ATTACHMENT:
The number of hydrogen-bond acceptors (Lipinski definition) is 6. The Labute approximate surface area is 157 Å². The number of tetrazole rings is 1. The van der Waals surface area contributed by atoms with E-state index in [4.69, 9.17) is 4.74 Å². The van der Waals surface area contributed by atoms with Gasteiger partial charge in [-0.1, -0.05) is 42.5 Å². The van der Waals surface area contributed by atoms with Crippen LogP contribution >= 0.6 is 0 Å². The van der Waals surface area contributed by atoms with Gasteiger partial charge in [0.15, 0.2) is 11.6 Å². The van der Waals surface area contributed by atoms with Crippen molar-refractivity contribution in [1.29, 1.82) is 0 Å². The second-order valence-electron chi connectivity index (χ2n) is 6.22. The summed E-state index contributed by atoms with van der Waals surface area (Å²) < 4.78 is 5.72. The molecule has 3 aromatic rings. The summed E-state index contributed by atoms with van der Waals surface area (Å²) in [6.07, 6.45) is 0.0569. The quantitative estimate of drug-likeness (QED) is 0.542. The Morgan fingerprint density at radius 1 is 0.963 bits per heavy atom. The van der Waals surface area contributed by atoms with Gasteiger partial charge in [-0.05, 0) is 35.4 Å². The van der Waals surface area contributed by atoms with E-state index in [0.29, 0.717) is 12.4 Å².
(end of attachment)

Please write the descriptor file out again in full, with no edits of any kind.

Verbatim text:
The number of hydrogen-bond acceptors (Lipinski definition) is 6. The Labute approximate surface area is 157 Å². The number of tetrazole rings is 1. The van der Waals surface area contributed by atoms with E-state index in [4.69, 9.17) is 4.74 Å². The van der Waals surface area contributed by atoms with Gasteiger partial charge in [-0.1, -0.05) is 42.5 Å². The van der Waals surface area contributed by atoms with Crippen LogP contribution >= 0.6 is 0 Å². The van der Waals surface area contributed by atoms with Gasteiger partial charge in [0.15, 0.2) is 11.6 Å². The van der Waals surface area contributed by atoms with Crippen molar-refractivity contribution in [1.29, 1.82) is 0 Å². The second-order valence-electron chi connectivity index (χ2n) is 6.22. The summed E-state index contributed by atoms with van der Waals surface area (Å²) < 4.78 is 5.72. The molecule has 3 aromatic rings. The summed E-state index contributed by atoms with van der Waals surface area (Å²) in [6.07, 6.45) is 0.0569. The quantitative estimate of drug-likeness (QED) is 0.542. The Morgan fingerprint density at radius 1 is 0.963 bits per heavy atom. The van der Waals surface area contributed by atoms with Gasteiger partial charge in [-0.05, 0) is 35.4 Å². The van der Waals surface area contributed by atoms with E-state index in [0.29, 0.717) is 12.4 Å².